This Week Marks 10 Years Under the Bush Tax Cuts

How’s That Trickley-Downy Thing Workin’ For Ya?
Please, somebody grab that pen! (June 7, 2001)

In addition to being the day that the word “weiner” stopped being naughty and started being tiresome, June 7 was another milestone. According to self-proclaimed “Corporate Person American” William Rice, it deserves commemoration as the 10th anniversary of the Bush tax cuts.

Rice: ‘The Bush tax cuts created the deficit now being cited as a reason to pretty much scrap Medicare and once again make a college education a pleasant, impossible dream among the lower classes’

It was on June 7, 2001, that President Bush signed into law the high-end tax cuts that added $2.6 trillion to the national debt. It was these tax cuts, along with two wars and a recession, that created the deficit now being cited as a reason to pretty much scrap Medicare and once again make a college education a pleasant, impossible dream among the lower classes.

Rice’s modest proposal says that government is for pansies, unless you’re a corporation and in that case, government is here for you.

We expect the government to continue providing certain vital services, of course, such as huge, no-bid defense contracts; and 24-hour, drive-through patent courts for us to fight over the profits of questionably-useful and semi-dangerous but very well-promoted new drugs. But all the peripheral activities of government — such as ensuring adequate childhood nutrition and repairing drawbridges — merely create a strain on the natural ecosystem of corporations and Corporate-Person Americans.

If Republicans continue to run the economy into the ground by refusing to look at the revenue side of the budget equation, Obama will have to borrow Pres. Reagan’s line when he ran for re-election in 1984, but with a slight adjustment: Are you better off now than you were ten years ago?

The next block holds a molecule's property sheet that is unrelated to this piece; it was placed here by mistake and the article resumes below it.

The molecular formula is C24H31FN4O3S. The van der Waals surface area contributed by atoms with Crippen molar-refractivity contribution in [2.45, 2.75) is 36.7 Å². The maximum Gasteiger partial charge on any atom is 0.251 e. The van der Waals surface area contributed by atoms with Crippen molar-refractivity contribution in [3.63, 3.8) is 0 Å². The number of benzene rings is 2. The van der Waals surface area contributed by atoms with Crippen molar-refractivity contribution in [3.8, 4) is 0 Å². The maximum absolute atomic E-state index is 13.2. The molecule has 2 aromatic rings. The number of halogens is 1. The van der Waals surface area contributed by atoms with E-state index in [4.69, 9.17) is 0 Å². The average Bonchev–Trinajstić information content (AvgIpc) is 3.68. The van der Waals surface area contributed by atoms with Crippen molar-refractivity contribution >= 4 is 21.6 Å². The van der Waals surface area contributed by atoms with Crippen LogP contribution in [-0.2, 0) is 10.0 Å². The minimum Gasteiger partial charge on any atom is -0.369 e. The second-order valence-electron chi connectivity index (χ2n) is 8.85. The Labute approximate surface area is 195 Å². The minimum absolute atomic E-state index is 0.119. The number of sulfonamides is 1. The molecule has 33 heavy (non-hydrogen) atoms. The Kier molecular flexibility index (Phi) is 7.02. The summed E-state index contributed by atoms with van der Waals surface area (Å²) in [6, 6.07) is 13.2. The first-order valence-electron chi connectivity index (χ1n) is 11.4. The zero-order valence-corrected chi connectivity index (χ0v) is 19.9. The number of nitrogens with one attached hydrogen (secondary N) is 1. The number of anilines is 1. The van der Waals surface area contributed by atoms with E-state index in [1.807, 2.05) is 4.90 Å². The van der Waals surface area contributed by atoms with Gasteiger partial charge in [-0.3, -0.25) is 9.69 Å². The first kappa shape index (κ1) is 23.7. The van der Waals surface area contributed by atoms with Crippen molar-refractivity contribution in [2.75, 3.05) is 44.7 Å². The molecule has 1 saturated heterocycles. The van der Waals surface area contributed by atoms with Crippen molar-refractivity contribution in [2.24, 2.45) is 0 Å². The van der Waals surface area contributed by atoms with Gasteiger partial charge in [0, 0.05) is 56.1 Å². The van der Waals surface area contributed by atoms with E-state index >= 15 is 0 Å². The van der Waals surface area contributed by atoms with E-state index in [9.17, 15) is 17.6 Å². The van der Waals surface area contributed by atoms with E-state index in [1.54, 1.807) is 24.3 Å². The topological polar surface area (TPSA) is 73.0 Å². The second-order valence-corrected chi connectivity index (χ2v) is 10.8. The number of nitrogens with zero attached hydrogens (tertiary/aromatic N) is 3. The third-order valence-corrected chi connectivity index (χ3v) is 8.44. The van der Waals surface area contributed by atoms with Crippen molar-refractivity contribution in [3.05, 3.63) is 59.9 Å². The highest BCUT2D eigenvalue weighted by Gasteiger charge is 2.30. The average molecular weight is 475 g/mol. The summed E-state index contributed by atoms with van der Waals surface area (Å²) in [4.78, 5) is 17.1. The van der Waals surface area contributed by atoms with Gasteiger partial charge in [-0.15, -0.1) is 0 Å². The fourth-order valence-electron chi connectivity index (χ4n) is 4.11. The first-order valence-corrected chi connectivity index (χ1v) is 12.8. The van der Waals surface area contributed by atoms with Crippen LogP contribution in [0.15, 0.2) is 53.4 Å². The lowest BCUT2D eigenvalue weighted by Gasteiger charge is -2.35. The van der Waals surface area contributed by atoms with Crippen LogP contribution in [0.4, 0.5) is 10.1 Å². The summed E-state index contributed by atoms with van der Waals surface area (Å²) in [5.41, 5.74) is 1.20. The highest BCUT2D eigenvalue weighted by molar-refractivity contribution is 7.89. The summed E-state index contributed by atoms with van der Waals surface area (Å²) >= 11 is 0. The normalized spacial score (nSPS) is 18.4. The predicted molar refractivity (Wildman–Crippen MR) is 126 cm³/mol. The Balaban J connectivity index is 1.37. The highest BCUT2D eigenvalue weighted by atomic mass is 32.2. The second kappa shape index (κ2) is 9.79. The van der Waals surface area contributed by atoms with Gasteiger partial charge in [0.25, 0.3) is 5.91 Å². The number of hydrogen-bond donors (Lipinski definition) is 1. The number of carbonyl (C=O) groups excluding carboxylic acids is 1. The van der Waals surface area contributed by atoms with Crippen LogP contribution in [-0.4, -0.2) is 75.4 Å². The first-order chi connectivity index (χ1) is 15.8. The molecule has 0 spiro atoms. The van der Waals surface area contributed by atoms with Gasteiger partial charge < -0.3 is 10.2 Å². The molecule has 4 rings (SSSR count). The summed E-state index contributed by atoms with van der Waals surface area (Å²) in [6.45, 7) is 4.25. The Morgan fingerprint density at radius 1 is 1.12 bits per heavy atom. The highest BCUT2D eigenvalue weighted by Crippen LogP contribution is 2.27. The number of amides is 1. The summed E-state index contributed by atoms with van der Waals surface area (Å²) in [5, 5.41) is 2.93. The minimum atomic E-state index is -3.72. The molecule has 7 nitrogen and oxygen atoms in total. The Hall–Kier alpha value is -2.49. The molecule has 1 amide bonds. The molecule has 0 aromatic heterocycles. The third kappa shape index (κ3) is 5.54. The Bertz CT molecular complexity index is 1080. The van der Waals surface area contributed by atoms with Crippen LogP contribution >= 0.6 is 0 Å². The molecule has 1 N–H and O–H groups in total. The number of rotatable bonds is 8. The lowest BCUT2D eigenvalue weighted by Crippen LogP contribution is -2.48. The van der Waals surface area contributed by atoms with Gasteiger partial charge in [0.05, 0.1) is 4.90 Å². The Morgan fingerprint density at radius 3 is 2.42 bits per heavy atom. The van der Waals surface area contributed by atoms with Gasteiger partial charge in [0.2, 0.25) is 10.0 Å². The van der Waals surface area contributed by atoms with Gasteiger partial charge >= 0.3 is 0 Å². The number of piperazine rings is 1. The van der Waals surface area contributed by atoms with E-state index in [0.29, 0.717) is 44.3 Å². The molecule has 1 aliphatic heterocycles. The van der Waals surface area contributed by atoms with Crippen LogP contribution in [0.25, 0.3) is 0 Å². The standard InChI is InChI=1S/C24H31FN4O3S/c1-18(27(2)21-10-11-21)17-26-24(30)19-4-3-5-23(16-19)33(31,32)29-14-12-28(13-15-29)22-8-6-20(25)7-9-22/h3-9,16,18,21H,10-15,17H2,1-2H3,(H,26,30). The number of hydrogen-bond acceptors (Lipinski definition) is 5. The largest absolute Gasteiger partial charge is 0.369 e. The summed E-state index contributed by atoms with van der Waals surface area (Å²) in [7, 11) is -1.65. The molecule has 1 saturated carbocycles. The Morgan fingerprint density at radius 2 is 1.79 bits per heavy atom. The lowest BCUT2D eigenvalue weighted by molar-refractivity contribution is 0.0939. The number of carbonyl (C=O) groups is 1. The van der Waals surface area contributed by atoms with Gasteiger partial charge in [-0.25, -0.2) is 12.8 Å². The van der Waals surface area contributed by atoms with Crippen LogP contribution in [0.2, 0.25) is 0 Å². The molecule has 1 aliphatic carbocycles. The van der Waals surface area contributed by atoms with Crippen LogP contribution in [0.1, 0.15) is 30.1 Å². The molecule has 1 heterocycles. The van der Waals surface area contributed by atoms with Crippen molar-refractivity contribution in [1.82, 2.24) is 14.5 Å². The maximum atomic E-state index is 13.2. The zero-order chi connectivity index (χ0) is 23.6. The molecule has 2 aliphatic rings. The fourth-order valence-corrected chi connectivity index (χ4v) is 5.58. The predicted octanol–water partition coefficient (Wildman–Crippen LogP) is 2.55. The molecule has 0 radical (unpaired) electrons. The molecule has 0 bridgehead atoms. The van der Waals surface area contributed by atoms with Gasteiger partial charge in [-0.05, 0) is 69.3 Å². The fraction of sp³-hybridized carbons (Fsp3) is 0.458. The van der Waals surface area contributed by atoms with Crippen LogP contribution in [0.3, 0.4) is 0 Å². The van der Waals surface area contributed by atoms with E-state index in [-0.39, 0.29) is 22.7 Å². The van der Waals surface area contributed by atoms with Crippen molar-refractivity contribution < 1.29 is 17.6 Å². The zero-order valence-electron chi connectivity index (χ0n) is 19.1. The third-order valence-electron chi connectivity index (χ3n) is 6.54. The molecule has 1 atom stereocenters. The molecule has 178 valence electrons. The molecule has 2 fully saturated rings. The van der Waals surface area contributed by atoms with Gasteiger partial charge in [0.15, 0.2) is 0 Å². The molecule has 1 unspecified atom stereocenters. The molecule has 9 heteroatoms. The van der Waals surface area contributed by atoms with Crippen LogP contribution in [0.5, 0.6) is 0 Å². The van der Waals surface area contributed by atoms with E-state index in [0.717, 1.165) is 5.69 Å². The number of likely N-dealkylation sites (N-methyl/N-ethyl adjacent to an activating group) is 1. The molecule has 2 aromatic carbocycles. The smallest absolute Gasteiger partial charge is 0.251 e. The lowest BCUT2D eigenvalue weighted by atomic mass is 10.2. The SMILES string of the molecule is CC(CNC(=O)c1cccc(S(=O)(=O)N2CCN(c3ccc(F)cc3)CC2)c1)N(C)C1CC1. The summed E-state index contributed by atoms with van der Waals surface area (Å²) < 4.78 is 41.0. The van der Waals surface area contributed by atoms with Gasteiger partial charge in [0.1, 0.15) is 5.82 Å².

University of California Economics Professor Emmanuel Saez has the answer – you’re not. Unless, of course, you are in the top income bracket, the one Congress won’t touch, and the one the Bush tax cuts were engineered to protect. If you’re in that group, according to Saez, the current recession hasn’t affected you all that much. And that’s how the Bush tax cuts were intended. Writing in 2008, Saez noted:

…the fall in top income shares from 2007 to 2008 is less than during the 2001 recession, in part because the Great recession has hit bottom 90% incomes much harder than the 2001 recession, and in part because upper incomes excluding realized capital gains have resisted relatively well during the first year of the Great Recession.

Income inequality, concentration, disparity, whatever term is used, is getting worse, Saez said.

Looking further ahead, based on the US historical record, falls in income concentration due to economic downturns are temporary unless drastic regulation and tax policy changes are implemented…Such policy changes took place after the Great Depression during the New Deal and permanently reduced income concentration until the 1970s. In contrast, recent downturns, such as the 2001 recession, lead to only very temporary drops in income concentration.

And those policy changes are dead in the water as long as the Republicans and teabillies continue to have their way.

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